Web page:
The question for us and for these Christians in Rome is how then are we to live in light of the truth revealed by God through the Gospel (D,B,R of Jesus Christ and God’s intention to renew and restore us back into proper relationship with himself)? The answer is that the Righteous will live by faith (Rom 1:17 & Hab 2:4).

Things in this world are not as they are designed to be:
The rest of Romans 1 is basically saying mankind has messed things up. They have changed things and perverted things. Mankind has distorted things and not just those nameless and faceless pagans over there somewhere but we have been guilty as well.

They changed the intention of what God’s revealing of the truth was supposed to do – It was supposed to expose in their lives their need for God, the reality of sin, and an acceptance of the truth. Instead Paul writes, “For although they knew God, they neither glorified him as God nor gave thanks to him, (the response through faith that is designed to happen when we are exposed to the truth of the Gospel) but their thinking became futile and their foolish hearts were darkened.” God intended to reveal (the word reveal comes from the same word as the word “light” = illuminate/shine light on) himself so that mankind would believe but instead they became fools with darkened hearts. That is not how things were intended to be!

Paul continues in verse 23 “and exchanged the glory of the immortal God for images made to look like mortal man and birds and animals and reptiles.” Where else in scripture do we read about the word “image”? Gen 1:26 tells us we are made in God’s image. That is the original intention for mankind – to resemble God. But when mankind rejects God, things are no longer how they were designed to be and an exchange takes place. When we worship another (idolatry but not necessarily of objects of wood or stone but also materialism, sex, pride, arrogance, or any of a number of still relevant “gods”) we exchange the way things were designed to be, the way God wants them for the way we want things to be. Paul says that is foolish and dark and ignorant and in the end it leads to death (1:32). The sad thing is, Paul continues in 1:32 to write that they “know God’s righteous decree that those who do such things deserve death.” That has to be one of the saddest verses in all of scripture. Those who knew better didn’t care. They even knew the result would be death and they didn’t care. They would rather have their way for a time and pay the piper another day.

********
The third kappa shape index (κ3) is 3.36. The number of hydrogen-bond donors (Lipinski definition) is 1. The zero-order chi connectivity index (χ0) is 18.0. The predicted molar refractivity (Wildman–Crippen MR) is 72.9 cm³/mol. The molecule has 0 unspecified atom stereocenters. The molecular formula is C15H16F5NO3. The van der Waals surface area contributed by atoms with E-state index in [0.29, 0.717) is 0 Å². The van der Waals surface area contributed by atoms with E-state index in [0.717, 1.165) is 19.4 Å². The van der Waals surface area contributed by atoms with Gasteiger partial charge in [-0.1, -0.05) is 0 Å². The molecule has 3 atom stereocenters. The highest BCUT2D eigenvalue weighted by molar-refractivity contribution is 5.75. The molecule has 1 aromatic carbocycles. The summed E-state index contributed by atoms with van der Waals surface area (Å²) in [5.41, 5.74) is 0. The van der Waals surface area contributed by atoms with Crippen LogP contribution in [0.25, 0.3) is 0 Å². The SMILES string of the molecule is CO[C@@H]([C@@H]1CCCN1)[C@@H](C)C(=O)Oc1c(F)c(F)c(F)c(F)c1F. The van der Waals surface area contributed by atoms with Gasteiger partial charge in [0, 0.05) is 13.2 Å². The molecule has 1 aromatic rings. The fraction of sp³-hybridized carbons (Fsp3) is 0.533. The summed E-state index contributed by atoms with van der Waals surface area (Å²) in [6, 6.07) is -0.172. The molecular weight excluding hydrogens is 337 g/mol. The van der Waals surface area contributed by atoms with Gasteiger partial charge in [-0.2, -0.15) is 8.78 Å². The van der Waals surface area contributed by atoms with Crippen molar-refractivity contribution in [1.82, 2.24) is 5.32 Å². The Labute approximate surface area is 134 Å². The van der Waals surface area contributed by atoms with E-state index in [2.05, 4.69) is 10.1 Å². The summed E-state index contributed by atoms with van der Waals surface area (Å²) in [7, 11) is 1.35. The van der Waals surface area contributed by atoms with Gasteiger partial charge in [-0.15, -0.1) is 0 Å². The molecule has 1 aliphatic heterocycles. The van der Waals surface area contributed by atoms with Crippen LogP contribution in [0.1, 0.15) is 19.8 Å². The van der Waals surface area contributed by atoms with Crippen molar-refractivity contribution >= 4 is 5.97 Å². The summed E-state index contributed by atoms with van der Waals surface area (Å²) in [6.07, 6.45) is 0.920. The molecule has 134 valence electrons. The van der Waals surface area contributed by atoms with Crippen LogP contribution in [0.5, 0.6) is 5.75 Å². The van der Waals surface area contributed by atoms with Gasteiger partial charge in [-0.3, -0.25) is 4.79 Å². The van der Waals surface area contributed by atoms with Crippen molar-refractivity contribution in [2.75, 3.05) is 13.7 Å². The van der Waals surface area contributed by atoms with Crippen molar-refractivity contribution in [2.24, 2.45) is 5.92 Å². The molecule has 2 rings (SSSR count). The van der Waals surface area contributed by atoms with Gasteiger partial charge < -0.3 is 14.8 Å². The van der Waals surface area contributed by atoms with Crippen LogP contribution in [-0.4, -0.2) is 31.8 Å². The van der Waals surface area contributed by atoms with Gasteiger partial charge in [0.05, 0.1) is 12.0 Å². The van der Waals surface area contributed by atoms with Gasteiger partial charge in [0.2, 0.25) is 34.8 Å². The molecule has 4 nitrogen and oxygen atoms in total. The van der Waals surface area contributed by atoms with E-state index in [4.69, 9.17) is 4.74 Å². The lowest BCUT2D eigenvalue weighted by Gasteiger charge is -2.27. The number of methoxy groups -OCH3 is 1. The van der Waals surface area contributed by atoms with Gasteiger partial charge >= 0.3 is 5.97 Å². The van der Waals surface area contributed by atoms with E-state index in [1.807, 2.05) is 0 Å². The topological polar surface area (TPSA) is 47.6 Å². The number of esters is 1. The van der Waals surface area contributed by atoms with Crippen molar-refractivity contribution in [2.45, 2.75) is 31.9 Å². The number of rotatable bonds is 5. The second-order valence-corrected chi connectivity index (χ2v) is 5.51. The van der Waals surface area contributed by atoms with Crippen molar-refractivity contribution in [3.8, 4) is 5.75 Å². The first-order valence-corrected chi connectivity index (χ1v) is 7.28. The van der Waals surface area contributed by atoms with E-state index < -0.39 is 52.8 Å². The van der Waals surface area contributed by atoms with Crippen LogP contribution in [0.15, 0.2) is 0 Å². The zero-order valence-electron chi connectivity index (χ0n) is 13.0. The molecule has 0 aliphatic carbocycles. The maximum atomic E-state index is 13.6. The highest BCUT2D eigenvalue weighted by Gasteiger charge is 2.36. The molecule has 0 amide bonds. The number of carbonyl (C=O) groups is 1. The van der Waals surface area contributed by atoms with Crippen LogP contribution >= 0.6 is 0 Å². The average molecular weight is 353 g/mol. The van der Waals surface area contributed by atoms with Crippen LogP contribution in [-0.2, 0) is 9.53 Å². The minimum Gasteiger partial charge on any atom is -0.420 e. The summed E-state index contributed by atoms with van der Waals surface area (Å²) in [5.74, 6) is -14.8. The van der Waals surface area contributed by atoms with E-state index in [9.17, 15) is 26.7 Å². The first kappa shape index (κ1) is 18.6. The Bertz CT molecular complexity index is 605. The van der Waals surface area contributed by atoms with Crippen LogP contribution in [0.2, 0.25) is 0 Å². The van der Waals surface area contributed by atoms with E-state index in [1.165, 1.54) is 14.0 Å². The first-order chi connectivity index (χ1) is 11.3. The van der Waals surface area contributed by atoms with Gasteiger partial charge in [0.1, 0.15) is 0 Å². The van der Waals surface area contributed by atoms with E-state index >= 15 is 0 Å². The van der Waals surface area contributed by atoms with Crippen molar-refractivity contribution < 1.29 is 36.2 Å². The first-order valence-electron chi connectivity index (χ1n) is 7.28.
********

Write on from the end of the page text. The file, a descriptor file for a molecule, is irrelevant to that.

This change/exchange language is at the heart and soul of why Paul decided to use homosexuality as an example of how mankind has rejected the way God designed things to be. I cannot say it any better than N.T. Wright so I will quote him on this one,

His point is, ‘this is not what males and females were made for’…His point is not ‘there are some exceptionally wicked people out there who do these revolting things’ but ‘the fact that such clear distortions of the creator’s male-plus-female intention occur in the world indicates that the human race as a whole is guilty of a character-twisting idolatry’. He sees the practice of same-sex relations as a sign that the human world in general is out of joint.” (Wright, Paul for Everyone: Romans, 22-23)

It is important that we don’t gloss over this passage without taking a serious inventory of our lives. The very fact that sin can lead God to give people over to their own lusts and desires (1:24) should be alarming to us and open our eyes to the consequences of the habits, behaviors, and attitudes we have adopted. It is easy to point the finger at the world and say, “You bash those pagans Paul!” without taking a good look in the mirror only to see that we are guilty as well. How much worse is it to know better and to know the consequences and to go ahead and do it anyway (1:32)? God’s people should be the first to take sin seriously and to recognize just how ugly it is because, “The righteous will live by faith.”

Women’s Roles in the Church – Scot McKnight, Dan Kimball & N.T. Wright Weigh In

Looks like Scot McKnight is weighing in on this subject. I intend to talk about it more here in the coming week after we have our second discussion this Sunday in our 20s & 30s class. Here is the link to Jesus Creed. Here is also a link mentioned in the discussion there to something N.T. Wright wrote on the matter from the NT Wright Page.